The Ellsberg paradox is a paradox in decision theory in which people’s choices violate the postulates of subjective expected utility. It is generally taken to be evidence for ambiguity aversion. The paradox was popularized by Daniel Ellsberg, although a version of it was noted considerably earlier by John Maynard Keynes. READ his paper: ellsberg
Who was fooled?
Anyone not answering correctly or NOT answering has to go on a date with my ex:
Life is risky. The future is uncertain. We’ve all heard these statements, but how well do we understand the concepts behind them? More specifically, what do risk and uncertainty imply for stock market investments? Is there any difference in these two terms?
Risk and uncertainty both relate to the same underlying concept—randomness. Risk is randomness in which events have measurable probabilities, wrote economist Frank Knight in 1921 in Meaning of Risk and Uncertainty.1 Probabilities may be attained either by deduction (using theoretical models) or induction (using the observed frequency of events). For example, we can easily deduce the probabilities of the possible outcomes of a game of dice. Similarly, economists can deduce probability distributions for stock market returns based on theoretical models of investor behavior.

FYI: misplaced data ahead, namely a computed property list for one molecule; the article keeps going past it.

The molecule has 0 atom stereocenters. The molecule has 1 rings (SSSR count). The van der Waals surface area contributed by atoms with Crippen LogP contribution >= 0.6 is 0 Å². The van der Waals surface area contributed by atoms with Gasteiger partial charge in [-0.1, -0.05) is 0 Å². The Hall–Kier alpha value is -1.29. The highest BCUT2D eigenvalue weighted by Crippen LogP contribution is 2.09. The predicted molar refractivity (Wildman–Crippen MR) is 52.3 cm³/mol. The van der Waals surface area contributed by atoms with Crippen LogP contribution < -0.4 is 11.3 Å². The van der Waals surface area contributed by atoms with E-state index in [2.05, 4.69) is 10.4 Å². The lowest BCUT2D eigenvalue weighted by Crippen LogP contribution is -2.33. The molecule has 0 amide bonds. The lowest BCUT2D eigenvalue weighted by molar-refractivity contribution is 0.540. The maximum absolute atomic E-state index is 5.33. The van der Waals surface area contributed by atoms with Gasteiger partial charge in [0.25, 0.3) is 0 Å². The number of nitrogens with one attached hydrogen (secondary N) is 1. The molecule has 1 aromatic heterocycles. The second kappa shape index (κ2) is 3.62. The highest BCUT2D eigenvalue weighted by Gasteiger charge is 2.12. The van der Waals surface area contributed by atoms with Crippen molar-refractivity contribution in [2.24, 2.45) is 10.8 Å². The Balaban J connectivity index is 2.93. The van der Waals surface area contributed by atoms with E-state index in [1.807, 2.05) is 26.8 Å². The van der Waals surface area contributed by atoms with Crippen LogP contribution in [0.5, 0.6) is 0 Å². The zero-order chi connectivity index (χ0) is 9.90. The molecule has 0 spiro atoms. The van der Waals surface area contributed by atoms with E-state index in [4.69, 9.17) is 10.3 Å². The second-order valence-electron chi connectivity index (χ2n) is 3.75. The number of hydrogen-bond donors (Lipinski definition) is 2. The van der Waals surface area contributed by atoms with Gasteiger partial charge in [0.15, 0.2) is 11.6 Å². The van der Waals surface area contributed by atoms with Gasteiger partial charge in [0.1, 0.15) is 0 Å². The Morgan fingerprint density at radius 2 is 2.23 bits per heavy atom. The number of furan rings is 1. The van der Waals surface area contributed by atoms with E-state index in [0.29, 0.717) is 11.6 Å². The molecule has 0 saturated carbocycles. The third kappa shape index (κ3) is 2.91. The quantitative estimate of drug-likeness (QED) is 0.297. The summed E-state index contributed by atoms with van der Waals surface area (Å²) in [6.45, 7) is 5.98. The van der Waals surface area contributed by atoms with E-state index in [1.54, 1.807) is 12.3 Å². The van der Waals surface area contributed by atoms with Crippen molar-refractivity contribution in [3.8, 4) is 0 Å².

On the other hand, induction allows us to calculate probabilities from past observations where theoretical models are unavailable, possibly because of a lack of knowledge about the underlying relation between cause and effect. For instance, we can induce the probability of suffering a head injury when riding a bicycle by observing how frequently it has happened in the past. In a like manner, economists estimate probability distributions for stock market returns from the history of past returns.